You often hear the term page-turner, but in the case of Anne Corbitt’s novel, Rules for Lying, the expression is dead on. The chapters are extremely short (sometimes only a couple of pages long) and rapidly draw the reader into the character’s experience. The structure has the effect of leaving the reader on a cliffhanger every single time the chapter ends.
The author explores the ambiguity of consensual sex verses rape. It’s a controversial subject yet done effectively. You can’t choose sides, which is interesting for a reader who naturally seeks an automatic protagonist and antagonist. If you want clear lines in the sand between good and bad or right and wrong, good luck here. I think that is the beauty of the novel. In the story, everyone agonizes over this accusation of rape. The crime of rape doesn’t limit itself to the two families involved, but causes a tornado of blame within a community. Perhaps, the antagonist is society. Surely, the novel is commenting on that.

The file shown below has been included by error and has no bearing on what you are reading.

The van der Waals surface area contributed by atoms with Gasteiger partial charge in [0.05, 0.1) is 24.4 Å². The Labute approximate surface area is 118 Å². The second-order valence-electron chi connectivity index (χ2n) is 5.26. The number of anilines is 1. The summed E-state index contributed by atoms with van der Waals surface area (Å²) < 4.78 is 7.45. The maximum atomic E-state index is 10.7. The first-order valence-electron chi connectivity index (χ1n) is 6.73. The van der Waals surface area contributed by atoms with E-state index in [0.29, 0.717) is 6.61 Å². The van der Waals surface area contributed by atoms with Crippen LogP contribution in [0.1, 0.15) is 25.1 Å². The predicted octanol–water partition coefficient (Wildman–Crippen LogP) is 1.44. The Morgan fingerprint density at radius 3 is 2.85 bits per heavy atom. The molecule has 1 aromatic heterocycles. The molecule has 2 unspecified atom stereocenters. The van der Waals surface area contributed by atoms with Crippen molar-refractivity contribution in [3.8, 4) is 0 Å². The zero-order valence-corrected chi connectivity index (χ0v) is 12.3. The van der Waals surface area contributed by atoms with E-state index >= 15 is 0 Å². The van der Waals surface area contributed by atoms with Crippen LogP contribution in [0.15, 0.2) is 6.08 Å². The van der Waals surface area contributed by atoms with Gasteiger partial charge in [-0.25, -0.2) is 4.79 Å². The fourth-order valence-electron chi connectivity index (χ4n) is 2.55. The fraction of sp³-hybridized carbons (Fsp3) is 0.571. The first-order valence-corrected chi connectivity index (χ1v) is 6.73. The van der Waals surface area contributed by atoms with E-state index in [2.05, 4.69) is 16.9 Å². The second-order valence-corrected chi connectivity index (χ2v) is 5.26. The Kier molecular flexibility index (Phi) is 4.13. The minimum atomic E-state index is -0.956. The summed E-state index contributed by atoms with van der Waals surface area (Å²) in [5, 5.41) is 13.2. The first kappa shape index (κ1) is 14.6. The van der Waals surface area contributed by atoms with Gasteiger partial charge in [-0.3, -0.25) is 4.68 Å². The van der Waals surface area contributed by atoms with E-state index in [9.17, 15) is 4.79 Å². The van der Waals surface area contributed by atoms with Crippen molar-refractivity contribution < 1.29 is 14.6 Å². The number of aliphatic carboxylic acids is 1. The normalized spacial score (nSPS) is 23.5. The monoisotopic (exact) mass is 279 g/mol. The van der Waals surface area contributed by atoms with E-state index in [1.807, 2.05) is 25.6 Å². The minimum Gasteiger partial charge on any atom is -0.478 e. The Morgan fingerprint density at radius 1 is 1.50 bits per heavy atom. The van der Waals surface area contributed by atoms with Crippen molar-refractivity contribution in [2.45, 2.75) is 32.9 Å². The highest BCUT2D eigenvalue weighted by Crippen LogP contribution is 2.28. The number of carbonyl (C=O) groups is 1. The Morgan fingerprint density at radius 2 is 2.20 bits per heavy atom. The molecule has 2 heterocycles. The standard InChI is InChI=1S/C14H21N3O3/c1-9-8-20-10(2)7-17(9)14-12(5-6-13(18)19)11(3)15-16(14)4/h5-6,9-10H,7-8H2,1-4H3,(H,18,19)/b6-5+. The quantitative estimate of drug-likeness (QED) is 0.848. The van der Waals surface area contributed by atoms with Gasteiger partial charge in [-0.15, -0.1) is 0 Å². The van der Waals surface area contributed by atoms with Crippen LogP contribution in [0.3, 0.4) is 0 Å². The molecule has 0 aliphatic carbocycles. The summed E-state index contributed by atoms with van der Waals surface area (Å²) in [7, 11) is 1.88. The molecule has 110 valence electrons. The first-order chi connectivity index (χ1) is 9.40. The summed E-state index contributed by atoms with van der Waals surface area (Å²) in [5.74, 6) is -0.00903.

I recently watched the documentary, Roll Red Roll!, which touches on the impact social media has on rape culture and victim blaming. It’s a worthy watch and is available on Netflix. I had already read and reviewed Corbitt’s novel on Good Reads, and decided to go back and review on my new blog, because I also wanted to recommend this documentary. Corbitt addresses some of the same issues addressed in this film. It’s an important topic for discussion and one I’d like to see our country get on top of better. Well, the rest of the world for that matter.
On a final note, the author subtly weaves music throughout her novel. Whether it’s a high school marching band or jazz at a seedy Atlanta bar, there is this constant musical thread that reminds us that we are all connected in the composition of life. The metaphor is that each character’s score has an accumulative effect on the main composition. They’re playing their parts. This sounds a little vague, but read the book and it will make sense!